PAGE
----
A doctoral student at the University of Mississippi who recently was recognized as a future leader in higher education has been selected to receive a second prestigious academic award.
Ashleen Williams, who also teaches in the Sally McDonnell Barksdale Honors College, is among the 2021 recipients of the National Humanities Without Walls Pre-Doctoral Fellowship.
Graduate students from across the country selected for this program will engage in intensive discussions with organizers of public humanities projects, leaders of university presses and learned societies, experts in the various domains of the digital humanities, representatives of governmental and nongovernmental organizations, and holders of important nonfaculty positions in colleges and universities.
Williams is the first Ole Miss student to be named an HWW fellow.
“This is going to be an incredible way to think about career diversity and the ways in which I can pursue a career in the humanities,” Williams said. “It is also an important opportunity to consider public humanities, and how the humanities shape and are shaped by the community.
“As a recipient, now my goal is to share information and strategies with other humanities students based on the information I gain through the workshops.”
The HWW workshop is a limited submission application with a nomination from the dean of the Graduate School. It is designed to help participants explore diverse future careers, particularly those outside of academia and/or the traditional tenure-track university system.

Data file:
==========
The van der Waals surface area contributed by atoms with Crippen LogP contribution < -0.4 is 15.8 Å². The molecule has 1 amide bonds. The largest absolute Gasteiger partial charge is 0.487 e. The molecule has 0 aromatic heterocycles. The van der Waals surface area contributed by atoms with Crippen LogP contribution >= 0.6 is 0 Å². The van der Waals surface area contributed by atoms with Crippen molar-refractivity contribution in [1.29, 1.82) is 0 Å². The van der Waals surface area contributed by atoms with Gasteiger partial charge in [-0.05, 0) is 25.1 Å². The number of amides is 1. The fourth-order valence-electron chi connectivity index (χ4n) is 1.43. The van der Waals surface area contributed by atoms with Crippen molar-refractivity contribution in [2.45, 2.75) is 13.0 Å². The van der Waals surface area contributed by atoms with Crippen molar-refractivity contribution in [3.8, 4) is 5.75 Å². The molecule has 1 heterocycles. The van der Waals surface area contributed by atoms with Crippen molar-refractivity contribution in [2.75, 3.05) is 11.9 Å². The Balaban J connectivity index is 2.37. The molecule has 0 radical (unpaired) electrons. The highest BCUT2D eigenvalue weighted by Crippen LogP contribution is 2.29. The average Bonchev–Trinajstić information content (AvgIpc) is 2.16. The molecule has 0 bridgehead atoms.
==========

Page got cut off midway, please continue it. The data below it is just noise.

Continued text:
The 2021 winners will be recognized at the group’s first virtual Pre-Doctoral Career Diversity Summer Workshop in summer 2021.
“The stipend from the award allows me to focus on being a fully engaged fellow throughout the three-week workshop,” Williams said. “After the workshop, I think it will assist me in continuing to pursue work in the community that I am passionate about.”
Williams’ recognition is well deserved, said Vivian Ibrahim, director of the Office of National Scholarship Advisement.
“The funds and predoctoral career diversity workshop will complement Ashleen’s commitment to the centrality and value of humanities in our society,” said Ibrahim, who is Williams’ dissertation adviser.
Williams’ honor speaks well of the caliber of instruction occurring within the UM Arch Dalrymple III Department of History, said Marc Lerner, associate professor of history.
“The history department is thrilled by the news that Ashleen has won the Humanities Without Walls award,” he said.
Earlier this year, Williams was given the Association of American Colleges and Universities’ annual K. Patricia Cross Future Leaders Award. That award recognizes graduate students who show exemplary promise as future leaders of higher education and who are committed to academic innovation in the areas of equity, community engagement, and teaching and learning.
As an undergraduate at the University of Montana, Williams was president of the Associated Students and a student/student mentor at the Davidson Honors College. She earned her bachelor’s degree in political science and history and also studied Arabic as a Georgetown-Qatar Fellow at Qatar University and at the Yemen College for Middle East studies in Sana’a.
For more information about HWW, its workshop or the Pre-Doctoral Fellows Program, click here.
By Edwin B. Smith